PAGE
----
Fig. 8 is a perspective .view of the anchoring device with a cargo-binding element in'theform of a lading strap shown looped around the anchoring post.

Fig. 9 is a verticalsectional view of thezanchoring device showing ithe manner in which .theanchoring post .is temporarily displaced from its normal position withinithe central opening 'fathe strain-distributing member to permit of the aforesaid machining of the sides of the post.

Fig. 10 .is a fragmentary plan 'viewshowinga further slight modification.

In these drawings .my .improvedanchoring device is generally indicated at 15. It :comprises .a one-piece drop forging including a strain-distributing member 0 having xpa central opening .7 and a co-planar anchoring post i8 extending inwardly from the inner ,edgeof member'aaandz partially spanning said opening. The sides and free end of post 8 are spacedfrom opposingmarginal walls of opening toprovideclearance forlooping a lading strap 9, or'other flexible cargo-binding element aboutsaid, post in the manner illus trated in Fig. 8.

Post 8 is made of gradually increasing widthv toward its free end so that ithas a wedge-shape which causes the post embracing loopcof cargobinding element 9 to move inwardly-on the post as the loop is tightened .about thepost byload stresses. This minimizes thehazard of thelooped portion of the cargo-bindingelementsslipping oh the free end of the .zpostunder service-conditions.

Inthe installation shownin Fig. 1 the anchoring device 5 is fittedinanopening H. in theinside lining I2 .of a railway freight .car with the strain-distributing memberdi welded, :asindicated at It, to a metal post constituting .partlof the frame structure of thecarwall. order tominimize wear on the cargo-bindmgcelement '9 by contact with lining 12 the opening II is provided with a smooth lining ring or thimble l4 secured in place by screws I5. The ring or thimble I4 is formed with an outwardly directed convexly curved flange It received in a recess l'l formed by enlarging the inner end of the lining opening l I.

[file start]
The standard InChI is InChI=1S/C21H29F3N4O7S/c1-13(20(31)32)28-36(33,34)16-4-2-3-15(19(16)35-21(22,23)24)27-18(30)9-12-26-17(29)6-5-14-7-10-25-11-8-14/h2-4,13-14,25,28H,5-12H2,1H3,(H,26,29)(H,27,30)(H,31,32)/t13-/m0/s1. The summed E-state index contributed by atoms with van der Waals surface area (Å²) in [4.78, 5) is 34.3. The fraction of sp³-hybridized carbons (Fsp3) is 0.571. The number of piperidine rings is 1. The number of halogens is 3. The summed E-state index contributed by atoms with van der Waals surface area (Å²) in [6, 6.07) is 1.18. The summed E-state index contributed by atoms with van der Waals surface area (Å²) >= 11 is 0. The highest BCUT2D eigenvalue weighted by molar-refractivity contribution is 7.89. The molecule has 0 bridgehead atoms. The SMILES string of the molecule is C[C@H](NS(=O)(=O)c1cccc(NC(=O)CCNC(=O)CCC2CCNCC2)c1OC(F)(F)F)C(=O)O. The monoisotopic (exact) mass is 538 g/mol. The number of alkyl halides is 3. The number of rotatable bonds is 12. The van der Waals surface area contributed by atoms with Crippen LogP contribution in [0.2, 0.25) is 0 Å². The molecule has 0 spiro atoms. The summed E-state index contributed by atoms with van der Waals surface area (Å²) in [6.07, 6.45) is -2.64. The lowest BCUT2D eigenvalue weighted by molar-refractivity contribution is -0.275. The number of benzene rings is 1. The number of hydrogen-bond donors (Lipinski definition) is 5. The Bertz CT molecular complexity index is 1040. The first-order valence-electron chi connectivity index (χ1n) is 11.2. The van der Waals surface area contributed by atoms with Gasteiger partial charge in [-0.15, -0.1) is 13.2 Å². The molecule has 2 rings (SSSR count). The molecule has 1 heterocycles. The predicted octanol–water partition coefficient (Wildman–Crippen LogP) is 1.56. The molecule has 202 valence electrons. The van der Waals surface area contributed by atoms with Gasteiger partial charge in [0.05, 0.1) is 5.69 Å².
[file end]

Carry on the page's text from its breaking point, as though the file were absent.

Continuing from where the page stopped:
In the installation shown in Figs. 2 and 3 the anchoring device 5 is pocketed in a shallow recess 20 provided in the inner side of a Wooden board or panel 2| which may constitute part of either the wall lining or the floor of a freight car. In this case the anchoring member is secured in the recess 20 by bolts 2m and nuts 22. The bolts 2Ia pass outwardly through openings 23 in the anchoring member 5 and through registering openings 24 in the board or panel 2|. The bolt receiving openings 23 of the anchoring member are countersunk to receive the heads of the bolts 2 la so that the bolt heads lie flush with the portions of the anchoring device surrounding the bolt holes. If desired washers 26 and a wear plate 21 may be confined between the nuts 22 and the adjacent side of the board or panel 2 l The installation shown in Figs. 4 to 7 inclusive illustrate three methods of attaching the anchoring device 5 to steel sheeting when the latter is used for lining the walls of freight cars or other vehicles in which the anchoring device is installed.

In the installation shown in Figs. 4 and 5 the anchoring device 5 is seated in a pocket 29 formed in the steel sheeting 30 and is tack welded to the mouth of the pocket as indicated at 3 l In the installation shown in Fig. 6 the inner side of the anchoring device 5 is fitted in an opening 33 in the steel sheeting 34 and is secured to the edge of said opening by a continuous welding 35.

In the installation shown in Fig. 7 the inner side of the anchoring device 5 is fitted in an opening 30 in the steel sheeting 31, said opening being bounded by a rearwardly directed flange 38 to which the anchoring device is secured by a continuous Weld 39.

At the side facing the interior of the railway car or other vehicle in which it is installed the anchoring device 5 is formed with inclined surfaces 4! giving a concave effect to the portions of the anchoring device bordering the sides and free end of anchoring post 8. This provides additional clearance between the anchoring post and the strain-distributing member 6 to facilitate the looping of a lading strap 9 or other flexible cargobinding element around the anchoring post.